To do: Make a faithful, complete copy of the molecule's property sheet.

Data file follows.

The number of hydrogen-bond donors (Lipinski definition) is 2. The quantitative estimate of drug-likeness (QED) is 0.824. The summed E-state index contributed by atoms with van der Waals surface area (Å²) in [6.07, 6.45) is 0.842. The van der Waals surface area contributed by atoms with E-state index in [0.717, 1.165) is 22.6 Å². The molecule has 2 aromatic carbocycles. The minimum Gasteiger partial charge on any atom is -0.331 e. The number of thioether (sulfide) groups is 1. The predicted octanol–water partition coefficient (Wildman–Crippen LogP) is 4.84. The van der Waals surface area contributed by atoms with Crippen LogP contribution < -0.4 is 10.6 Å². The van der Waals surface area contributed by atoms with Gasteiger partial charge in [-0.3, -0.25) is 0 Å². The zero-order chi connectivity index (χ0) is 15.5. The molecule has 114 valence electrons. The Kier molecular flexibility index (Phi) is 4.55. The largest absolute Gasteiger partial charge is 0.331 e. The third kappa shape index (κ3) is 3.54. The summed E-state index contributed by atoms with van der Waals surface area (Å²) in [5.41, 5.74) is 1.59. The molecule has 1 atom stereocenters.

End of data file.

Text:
The number of hydrogen-bond donors (Lipinski definition) is 2. The quantitative estimate of drug-likeness (QED) is 0.824. The summed E-state index contributed by atoms with van der Waals surface area (Å²) in [6.07, 6.45) is 0.842. The van der Waals surface area contributed by atoms with E-state index in [0.717, 1.165) is 22.6 Å². The molecule has 2 aromatic carbocycles. The minimum Gasteiger partial charge on any atom is -0.331 e. The number of thioether (sulfide) groups is 1. The predicted octanol–water partition coefficient (Wildman–Crippen LogP) is 4.84. The van der Waals surface area contributed by atoms with Crippen LogP contribution < -0.4 is 10.6 Å². The van der Waals surface area contributed by atoms with Gasteiger partial charge in [-0.3, -0.25) is 0 Å². The zero-order chi connectivity index (χ0) is 15.5. The molecule has 114 valence electrons. The Kier molecular flexibility index (Phi) is 4.55. The largest absolute Gasteiger partial charge is 0.331 e. The third kappa shape index (κ3) is 3.54. The summed E-state index contributed by atoms with van der Waals surface area (Å²) in [5.41, 5.74) is 1.59. The molecule has 1 atom stereocenters.